FDM printers build a 3D printed object by depositing layer by layer from bottom to top, making them the most popular machines in 3D printing currently. However, machine misalignment and incorrect slicing settings often result in print failures, leading to frustration. Continuous learning and testing are essential for 3D enthusiasts to become experts.
Previously, we've discussed numerous issues concerning the first layer of prints, such as problems like 3D print warping, PLA not adhering to the bed, and elephant foot. These issues mainly arise due to poor bed adhesion. Today, we're resolving another new first-layer problem: 3D print first layer ripples. Ripples refer to rough patterns on the first layer of your print, often looking like slightly bulging waves, affecting the overall appearance. We'll explain the causes behind these ripples occurring in the first layer and provide useful solutions to fight against the issue.
Why Does My 3D Print Have Ripples and Waves?
First layer ripples in 3D printing are common printing defects characterized by roughness in the initial layer, and they appear like waves and bumps. There are several causes for these ripples occurring in the first layer, primarily due to over-extrusion and adhesion problems. Other potential factors include an uneven bed, high print speeds, and a dirty bed. When the nozzle moves, it pushes excess material that gets dragged to the sides. Then, when the material cools, it slightly curls, resulting in ripples and waves. Luckily, resolving the issue isn't difficult. If you've figured out exactly what is going on, you can go down for solutions.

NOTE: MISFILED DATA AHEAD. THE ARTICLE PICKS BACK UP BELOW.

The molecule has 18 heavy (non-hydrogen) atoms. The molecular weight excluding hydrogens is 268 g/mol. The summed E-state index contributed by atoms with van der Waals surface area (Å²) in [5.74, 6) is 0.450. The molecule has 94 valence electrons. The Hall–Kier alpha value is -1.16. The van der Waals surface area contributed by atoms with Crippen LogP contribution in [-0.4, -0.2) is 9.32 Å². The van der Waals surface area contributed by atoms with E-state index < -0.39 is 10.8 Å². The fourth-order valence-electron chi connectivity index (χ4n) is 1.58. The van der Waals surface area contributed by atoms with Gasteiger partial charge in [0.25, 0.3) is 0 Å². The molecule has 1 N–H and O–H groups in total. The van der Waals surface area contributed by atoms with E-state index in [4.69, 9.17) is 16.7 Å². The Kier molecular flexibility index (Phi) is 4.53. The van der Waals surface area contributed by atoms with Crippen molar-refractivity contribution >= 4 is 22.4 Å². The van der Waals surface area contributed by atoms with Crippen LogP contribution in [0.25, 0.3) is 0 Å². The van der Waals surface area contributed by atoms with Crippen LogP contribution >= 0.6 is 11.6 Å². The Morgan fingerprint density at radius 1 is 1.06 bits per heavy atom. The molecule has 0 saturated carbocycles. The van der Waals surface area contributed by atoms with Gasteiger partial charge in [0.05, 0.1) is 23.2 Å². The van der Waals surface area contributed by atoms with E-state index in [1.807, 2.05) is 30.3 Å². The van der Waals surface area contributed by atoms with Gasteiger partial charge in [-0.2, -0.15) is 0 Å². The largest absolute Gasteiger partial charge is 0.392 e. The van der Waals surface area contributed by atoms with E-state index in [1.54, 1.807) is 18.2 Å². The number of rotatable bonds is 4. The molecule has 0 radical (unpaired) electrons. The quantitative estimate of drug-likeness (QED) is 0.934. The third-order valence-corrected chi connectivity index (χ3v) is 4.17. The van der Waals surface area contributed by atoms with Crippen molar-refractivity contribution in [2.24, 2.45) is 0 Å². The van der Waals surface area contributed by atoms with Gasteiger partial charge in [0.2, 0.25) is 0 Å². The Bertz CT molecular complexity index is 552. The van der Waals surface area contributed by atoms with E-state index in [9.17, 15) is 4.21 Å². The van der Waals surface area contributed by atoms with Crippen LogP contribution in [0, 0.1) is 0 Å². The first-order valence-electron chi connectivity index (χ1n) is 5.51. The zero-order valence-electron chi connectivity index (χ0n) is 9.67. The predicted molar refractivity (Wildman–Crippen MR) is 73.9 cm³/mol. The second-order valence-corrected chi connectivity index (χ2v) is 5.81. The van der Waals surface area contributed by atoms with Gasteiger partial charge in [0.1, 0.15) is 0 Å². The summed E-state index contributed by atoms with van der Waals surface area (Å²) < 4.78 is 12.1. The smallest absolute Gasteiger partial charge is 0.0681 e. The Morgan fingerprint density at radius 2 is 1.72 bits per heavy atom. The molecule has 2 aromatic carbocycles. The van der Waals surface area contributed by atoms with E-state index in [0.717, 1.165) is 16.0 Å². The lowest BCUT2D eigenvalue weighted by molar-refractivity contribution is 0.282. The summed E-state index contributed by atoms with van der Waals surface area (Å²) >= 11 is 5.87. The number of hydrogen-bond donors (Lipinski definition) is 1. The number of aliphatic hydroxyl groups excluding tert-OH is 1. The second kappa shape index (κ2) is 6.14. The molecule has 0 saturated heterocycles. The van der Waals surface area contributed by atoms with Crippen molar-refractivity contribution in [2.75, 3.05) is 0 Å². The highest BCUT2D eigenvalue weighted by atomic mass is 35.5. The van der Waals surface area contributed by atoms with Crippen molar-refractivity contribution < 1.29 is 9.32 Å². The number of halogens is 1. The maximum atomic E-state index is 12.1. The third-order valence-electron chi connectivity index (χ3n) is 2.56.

Recap of the causes of 3D print ripples:
- Nozzle too close to the bed
- Over-extrusion in the first layer
- Uneven bed leveling
- Printing speed too high
- 3D printer bed is dirty
How Do I Smooth My First Layer in 3D Printing?
1. Calibrate Bed Leveling
Leveling your bed and always keeping it flat and even, are crucial to achieving a high-quality first layer. If the bed is unleveled, some parts of the first layer may not stick to the bed properly, resulting in visible defects like ripples and waves. It means problems with the initial layer. At this point, you must perform bed leveling, whether manually or automatically, which is necessary. To ensure bed level correction, use a simple and quick first layer 3D print test for checking.
A printer with manual leveling is not typically recommended for beginners as their first 3D printer because it requires technical skill and experience, often leading to leveling failures. It's highly worthwhile to invest in an easy-to-use automatic bed leveling machine, such as Anycubic's Kobra 2 Neo. This model is among the top choices for entry-level printers, priced below $200, equipped with the capabilities of automatic bed leveling and high-speed printing. Its LeviQ 2.0 feature is a self-developed leveling system, following the first-generation upgrades, that offers greater precision and stability. With a maximum speed of 250mm/s, it's five times faster than many regular printers.